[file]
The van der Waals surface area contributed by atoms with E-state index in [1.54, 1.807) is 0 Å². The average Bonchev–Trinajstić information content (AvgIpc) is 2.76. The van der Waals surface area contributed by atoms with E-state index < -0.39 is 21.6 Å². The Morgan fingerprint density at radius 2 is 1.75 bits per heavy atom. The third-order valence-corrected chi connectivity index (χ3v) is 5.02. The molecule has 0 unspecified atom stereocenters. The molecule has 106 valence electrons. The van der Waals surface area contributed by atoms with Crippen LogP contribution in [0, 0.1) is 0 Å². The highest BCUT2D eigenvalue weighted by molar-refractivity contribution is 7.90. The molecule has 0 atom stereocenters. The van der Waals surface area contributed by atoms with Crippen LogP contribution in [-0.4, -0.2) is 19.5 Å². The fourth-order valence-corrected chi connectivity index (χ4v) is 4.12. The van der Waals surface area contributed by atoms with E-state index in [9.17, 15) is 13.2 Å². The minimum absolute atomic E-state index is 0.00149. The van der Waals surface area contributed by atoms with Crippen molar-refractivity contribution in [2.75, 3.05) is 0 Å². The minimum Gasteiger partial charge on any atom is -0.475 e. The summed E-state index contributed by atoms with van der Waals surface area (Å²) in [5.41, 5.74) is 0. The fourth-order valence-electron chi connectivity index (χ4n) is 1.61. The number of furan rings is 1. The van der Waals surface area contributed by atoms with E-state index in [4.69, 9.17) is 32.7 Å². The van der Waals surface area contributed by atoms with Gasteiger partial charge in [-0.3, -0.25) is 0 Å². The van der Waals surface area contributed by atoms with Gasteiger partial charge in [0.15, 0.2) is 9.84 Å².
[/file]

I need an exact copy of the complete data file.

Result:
The van der Waals surface area contributed by atoms with E-state index in [1.54, 1.807) is 0 Å². The average Bonchev–Trinajstić information content (AvgIpc) is 2.76. The van der Waals surface area contributed by atoms with E-state index < -0.39 is 21.6 Å². The Morgan fingerprint density at radius 2 is 1.75 bits per heavy atom. The third-order valence-corrected chi connectivity index (χ3v) is 5.02. The molecule has 0 unspecified atom stereocenters. The molecule has 106 valence electrons. The van der Waals surface area contributed by atoms with Crippen LogP contribution in [0, 0.1) is 0 Å². The highest BCUT2D eigenvalue weighted by molar-refractivity contribution is 7.90. The molecule has 0 atom stereocenters. The van der Waals surface area contributed by atoms with Crippen LogP contribution in [-0.4, -0.2) is 19.5 Å². The fourth-order valence-corrected chi connectivity index (χ4v) is 4.12. The van der Waals surface area contributed by atoms with E-state index in [9.17, 15) is 13.2 Å². The minimum absolute atomic E-state index is 0.00149. The van der Waals surface area contributed by atoms with Crippen molar-refractivity contribution in [2.75, 3.05) is 0 Å². The minimum Gasteiger partial charge on any atom is -0.475 e. The summed E-state index contributed by atoms with van der Waals surface area (Å²) in [5.41, 5.74) is 0. The fourth-order valence-electron chi connectivity index (χ4n) is 1.61. The number of furan rings is 1. The van der Waals surface area contributed by atoms with E-state index in [4.69, 9.17) is 32.7 Å². The van der Waals surface area contributed by atoms with Gasteiger partial charge in [-0.3, -0.25) is 0 Å². The van der Waals surface area contributed by atoms with Gasteiger partial charge in [0.15, 0.2) is 9.84 Å².